Noe Valley Voice September 2003

Rumors Behind the News

By Mazook

OUR DEAR NOE VALLEY was at the top of the list of "Best of the Bay Neighborhoods" in the July 30 issue of the San Francisco Bay Guardian. The Guardian's staff writer Joyce Staton writes, "Judging from neighborhood write-ups in San Francisco travel guides, it must be required by law to mention Noe Valley's abundance of stroller-pushing families..., but there's a lot more to recommend this upscale area located smack-dab between the Castro and Mission Districts."

According to Staton, we are the neighborhood with the best concentration of Victorian houses built after the Castro Street cable car line was completed in 1887 (the cable car barn was located where Walgreen's is now). That's when Noe Valley first became "a hot ticket, given its nice weather, reliable transportation, and cheap houses quickly constructed by contractors who catered to the flood of newcomers."

Back then, our small cottages were snapped up by Irish, Italian, Russian, and German families for $800 to $2,500, Staton points out. She suggests we take walks along Jersey, Diamond, Sanchez, Vicksburg, and Church streets for the best views of Victoriana. Some specific examples of splendor: 4279 to 4293 23rd Street, 1007 Diamond, 514 Jersey, 1051 Noe, and 1610 to 1618 Castro.

Other attractions that evidence the quirks of our neighborhood, according to the Guardian, are Lehr's German Specialties shop at Church and 27th, for the "best headcheese in a can"; Launderland (Church and 24th) for its parking lot; Fattoush (Church and Clipper) for "the best brunch with no waiting list"; Nifty Vintique (Church and 30th) for its vintage kitchen wares; and the Real Food Company on 24th for its 99-cent bags of "slightly imperfect" fruits and vegetables. Yep, those are a juicy deal.

The other "Best of the Bay" neighborhoods, by the way, were West Portal, the Waterfront, Potrero Hill, and Polk Gulch, in San Francisco, and the entire city of Albany (next to Berkeley) in the East Bay.

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SLIP SLIDING AWAY: Local activists sponsored a party on Saturday, July 19, to celebrate the 30th anniversary of the creation of the Seward Street Slide, a pet project of the Eureka Valley Promotion Association, founded in 1881. (See "Slide Park Turns 30" in the July/August Voice.)

One of the party's organizers, Richard McRee, was very happy that "over 100 people jammed into the park, ate hot dogs, and had slide races." He applauded the help he had in organizing the affair from B. Shimon-Schwarzschild and Effie Kuriloff, who both attended the opening of the park 30 years ago. The event turned into a big reunion for many past and present residents, some of whom made the trip from out of state. The San Francisco Independent was on hand to take photos, although the paper erroneously described the park as being in Noe Valley, feeding a major gripe of many Eureka Valleyites, who feel their Eureka Valley identity has been swallowed up by "The Castro."

The so-called "mini-park" is built on a steep hill and features an exciting two-barreled, 65-foot concrete slide which curves dramatically down the side of the hill. Thrill-seekers and their kids can find it about 30 yards down one-lane, one-way Seward Street, which is off Douglass near 20th Street, just below the Douglass Street Steps.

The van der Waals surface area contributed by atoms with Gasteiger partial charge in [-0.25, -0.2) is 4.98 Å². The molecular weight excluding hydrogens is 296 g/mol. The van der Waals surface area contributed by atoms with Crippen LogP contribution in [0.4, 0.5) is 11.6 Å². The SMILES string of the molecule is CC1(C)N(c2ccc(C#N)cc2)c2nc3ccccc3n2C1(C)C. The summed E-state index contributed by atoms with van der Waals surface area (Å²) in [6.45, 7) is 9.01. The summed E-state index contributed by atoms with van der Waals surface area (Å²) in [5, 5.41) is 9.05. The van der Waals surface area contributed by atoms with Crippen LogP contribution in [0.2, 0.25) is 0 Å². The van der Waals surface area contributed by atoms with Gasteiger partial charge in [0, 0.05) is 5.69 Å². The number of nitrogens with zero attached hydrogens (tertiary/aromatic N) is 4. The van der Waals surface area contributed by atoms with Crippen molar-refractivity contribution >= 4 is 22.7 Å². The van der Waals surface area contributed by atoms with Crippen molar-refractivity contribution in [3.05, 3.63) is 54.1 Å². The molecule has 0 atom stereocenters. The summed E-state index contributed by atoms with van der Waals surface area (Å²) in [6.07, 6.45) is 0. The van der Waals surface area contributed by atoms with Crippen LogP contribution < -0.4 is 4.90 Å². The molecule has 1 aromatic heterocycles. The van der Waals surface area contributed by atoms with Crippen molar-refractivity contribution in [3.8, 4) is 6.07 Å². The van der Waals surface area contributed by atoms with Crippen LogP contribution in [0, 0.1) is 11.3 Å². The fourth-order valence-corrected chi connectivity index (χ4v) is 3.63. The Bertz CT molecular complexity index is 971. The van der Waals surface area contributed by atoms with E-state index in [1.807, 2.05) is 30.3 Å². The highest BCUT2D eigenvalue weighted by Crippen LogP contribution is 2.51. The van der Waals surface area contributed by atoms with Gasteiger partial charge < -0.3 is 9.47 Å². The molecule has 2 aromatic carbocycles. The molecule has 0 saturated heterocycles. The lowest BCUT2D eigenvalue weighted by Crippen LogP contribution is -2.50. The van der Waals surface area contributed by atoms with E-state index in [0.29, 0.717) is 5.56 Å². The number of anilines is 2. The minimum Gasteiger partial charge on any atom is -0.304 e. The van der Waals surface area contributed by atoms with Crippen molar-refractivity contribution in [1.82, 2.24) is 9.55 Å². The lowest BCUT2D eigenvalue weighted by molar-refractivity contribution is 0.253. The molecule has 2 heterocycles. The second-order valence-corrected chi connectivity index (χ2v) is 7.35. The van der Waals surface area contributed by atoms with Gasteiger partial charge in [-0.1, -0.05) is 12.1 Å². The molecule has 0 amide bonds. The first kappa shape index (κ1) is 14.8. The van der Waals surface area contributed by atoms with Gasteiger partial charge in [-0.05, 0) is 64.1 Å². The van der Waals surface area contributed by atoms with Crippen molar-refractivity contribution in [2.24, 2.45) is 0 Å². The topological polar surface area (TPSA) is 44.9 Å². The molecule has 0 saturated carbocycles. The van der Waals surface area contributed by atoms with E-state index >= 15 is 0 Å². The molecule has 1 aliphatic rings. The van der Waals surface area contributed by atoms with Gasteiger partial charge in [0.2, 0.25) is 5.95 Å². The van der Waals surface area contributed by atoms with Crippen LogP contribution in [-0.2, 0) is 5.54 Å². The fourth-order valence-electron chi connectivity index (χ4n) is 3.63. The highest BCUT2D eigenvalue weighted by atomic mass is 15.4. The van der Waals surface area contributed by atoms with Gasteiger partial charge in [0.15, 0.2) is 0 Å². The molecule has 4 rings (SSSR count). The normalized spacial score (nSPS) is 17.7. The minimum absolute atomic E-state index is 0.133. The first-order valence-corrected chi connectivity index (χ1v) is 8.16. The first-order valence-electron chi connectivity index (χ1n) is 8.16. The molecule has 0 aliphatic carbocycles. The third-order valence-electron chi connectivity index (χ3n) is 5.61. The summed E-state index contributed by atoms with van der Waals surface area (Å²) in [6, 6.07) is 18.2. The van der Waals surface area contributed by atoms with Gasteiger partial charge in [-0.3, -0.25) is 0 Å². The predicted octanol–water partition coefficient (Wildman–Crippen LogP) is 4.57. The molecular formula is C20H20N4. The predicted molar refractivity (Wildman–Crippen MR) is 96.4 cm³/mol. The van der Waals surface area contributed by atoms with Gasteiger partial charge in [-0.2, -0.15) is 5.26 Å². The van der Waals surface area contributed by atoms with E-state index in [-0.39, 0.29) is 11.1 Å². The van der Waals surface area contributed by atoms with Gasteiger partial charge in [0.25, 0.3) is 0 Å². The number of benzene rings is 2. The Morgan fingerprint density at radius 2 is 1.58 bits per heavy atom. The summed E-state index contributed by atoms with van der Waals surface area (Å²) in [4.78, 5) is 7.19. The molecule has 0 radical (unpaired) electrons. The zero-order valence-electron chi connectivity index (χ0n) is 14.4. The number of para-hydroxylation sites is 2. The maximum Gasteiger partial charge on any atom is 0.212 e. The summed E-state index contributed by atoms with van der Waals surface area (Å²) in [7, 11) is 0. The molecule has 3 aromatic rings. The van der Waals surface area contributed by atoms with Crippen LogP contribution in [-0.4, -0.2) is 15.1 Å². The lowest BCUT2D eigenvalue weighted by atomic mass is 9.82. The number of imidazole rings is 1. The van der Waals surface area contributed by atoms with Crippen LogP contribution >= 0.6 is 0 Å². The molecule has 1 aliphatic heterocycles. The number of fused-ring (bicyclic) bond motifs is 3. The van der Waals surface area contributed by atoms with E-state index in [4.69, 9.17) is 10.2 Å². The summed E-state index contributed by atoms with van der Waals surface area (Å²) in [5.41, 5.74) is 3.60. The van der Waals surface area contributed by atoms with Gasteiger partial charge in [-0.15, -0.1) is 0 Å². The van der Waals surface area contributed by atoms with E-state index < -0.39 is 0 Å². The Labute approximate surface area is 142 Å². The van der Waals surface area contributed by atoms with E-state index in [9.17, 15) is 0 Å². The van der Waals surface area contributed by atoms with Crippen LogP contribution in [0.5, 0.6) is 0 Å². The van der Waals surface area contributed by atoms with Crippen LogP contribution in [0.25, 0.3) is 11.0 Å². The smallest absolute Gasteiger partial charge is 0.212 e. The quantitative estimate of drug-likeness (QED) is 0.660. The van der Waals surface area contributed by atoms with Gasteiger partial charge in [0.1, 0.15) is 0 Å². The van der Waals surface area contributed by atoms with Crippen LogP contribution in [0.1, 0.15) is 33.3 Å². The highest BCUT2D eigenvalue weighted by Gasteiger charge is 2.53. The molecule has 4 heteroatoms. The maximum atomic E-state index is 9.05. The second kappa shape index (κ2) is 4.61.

As neighborhood old-timers know, the EVPA's efforts to create the park were joined by many Noe Valleons, including well-known artist and sculptor Ruth Asawa. At the party, Supervisor Bevan Dufty presented three mayoral proclamations to honor the individuals who had made the park possible: neighborhood activist Effie Kuriloff; B. Shimon-Schwarzschild, who was president of the EVPA in 1973; and Ruth Asawa. Asawa was unable to attend but sent her son Paul Lanier.

The party-goers also made small sculptures out of play dough that will be cast into large concrete tiles. These will be used to complete a 30-foot series of panels of bas relief sculptures, which were installed at the entrance to the park a year after it opened. According to McRee, the tiles should be installed in a few months, along with a bronze memorial plaque.

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BUILD ME UP, BUTTERCUP: You saw history if you were looking into the empty and gutted Star Bakery at Church and 29th streets last month while workers were making final repairs, putting in new walls, and finishing the flooring.

According to contractors Sam and John Cutrufelli, the old walls revealed the original building materials used in 1888, when Star Bakery first opened in the neighborhood that was then called St. Paul's Parish. With the walls exposed, you could see the lath and bulging plaster (which was threaded with deer hair), two floors (one hardwood) with wire mesh in between them (probably to keep rats out of the bakery), the gas pipes used for the lighting, and a set of stairs held together by wood wedges instead of nails.

The Cutrufelli brothers say they are pretty much finished with their work. However, they don't know when the building will be occupied. According to property manager Richard Beale, a lease has yet to be finalized, but "we are about 90 percent sure that the new tenant will be a fitness studio."

Beale refused to comment further, so only time will tell if we have gone from cinnamon buns to buns of steel.

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TRADING SPACES: The 2,400-square-foot former Mikeytom Market on Church and Day Street can be yours for $6,200 a month, says Steven Brown of Better Property Management. There's been a lot of interest, but nobody has signed on the dotted line. "We've had inquiries from a health food store," Brown says, "and a lot of restaurants--French, Italian, Mexican, Vietnamese, and Chinese."

Word is out that the China Pepper restaurant on Church near 29th has closed forever. It had been operated by Joshua Chu and his family since 1983. The building and business went on the market for $900,000, and just sold for a rumored $800K.